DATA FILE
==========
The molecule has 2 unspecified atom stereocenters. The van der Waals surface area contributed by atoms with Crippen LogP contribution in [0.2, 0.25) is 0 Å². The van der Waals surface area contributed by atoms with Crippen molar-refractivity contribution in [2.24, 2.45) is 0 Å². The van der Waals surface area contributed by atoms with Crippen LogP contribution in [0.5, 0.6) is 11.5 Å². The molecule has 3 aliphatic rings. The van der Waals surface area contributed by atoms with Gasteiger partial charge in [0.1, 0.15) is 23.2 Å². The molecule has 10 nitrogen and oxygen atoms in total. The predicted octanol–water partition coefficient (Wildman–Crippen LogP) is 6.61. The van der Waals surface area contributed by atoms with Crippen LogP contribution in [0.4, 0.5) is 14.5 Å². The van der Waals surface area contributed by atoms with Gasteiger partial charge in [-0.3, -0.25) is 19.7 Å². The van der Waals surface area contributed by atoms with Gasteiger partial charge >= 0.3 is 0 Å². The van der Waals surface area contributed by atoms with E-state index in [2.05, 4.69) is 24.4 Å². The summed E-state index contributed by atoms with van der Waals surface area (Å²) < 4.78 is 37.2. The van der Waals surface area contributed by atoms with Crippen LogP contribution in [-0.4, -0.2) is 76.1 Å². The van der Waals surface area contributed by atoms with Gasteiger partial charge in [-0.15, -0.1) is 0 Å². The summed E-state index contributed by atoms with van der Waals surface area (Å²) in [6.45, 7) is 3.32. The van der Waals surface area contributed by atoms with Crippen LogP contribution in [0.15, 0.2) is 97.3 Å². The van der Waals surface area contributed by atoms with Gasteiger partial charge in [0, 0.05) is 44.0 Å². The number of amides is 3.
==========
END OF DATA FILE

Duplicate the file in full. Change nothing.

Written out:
The molecule has 2 unspecified atom stereocenters. The van der Waals surface area contributed by atoms with Crippen LogP contribution in [0.2, 0.25) is 0 Å². The van der Waals surface area contributed by atoms with Crippen molar-refractivity contribution in [2.24, 2.45) is 0 Å². The van der Waals surface area contributed by atoms with Crippen LogP contribution in [0.5, 0.6) is 11.5 Å². The molecule has 3 aliphatic rings. The van der Waals surface area contributed by atoms with Gasteiger partial charge in [0.1, 0.15) is 23.2 Å². The molecule has 10 nitrogen and oxygen atoms in total. The predicted octanol–water partition coefficient (Wildman–Crippen LogP) is 6.61. The van der Waals surface area contributed by atoms with Crippen LogP contribution in [0.4, 0.5) is 14.5 Å². The van der Waals surface area contributed by atoms with Gasteiger partial charge in [-0.3, -0.25) is 19.7 Å². The van der Waals surface area contributed by atoms with Gasteiger partial charge >= 0.3 is 0 Å². The van der Waals surface area contributed by atoms with E-state index in [2.05, 4.69) is 24.4 Å². The summed E-state index contributed by atoms with van der Waals surface area (Å²) < 4.78 is 37.2. The van der Waals surface area contributed by atoms with Crippen LogP contribution in [-0.4, -0.2) is 76.1 Å². The van der Waals surface area contributed by atoms with Gasteiger partial charge in [-0.15, -0.1) is 0 Å². The summed E-state index contributed by atoms with van der Waals surface area (Å²) in [6.45, 7) is 3.32. The van der Waals surface area contributed by atoms with Crippen LogP contribution in [0.15, 0.2) is 97.3 Å². The van der Waals surface area contributed by atoms with Gasteiger partial charge in [0, 0.05) is 44.0 Å². The number of amides is 3.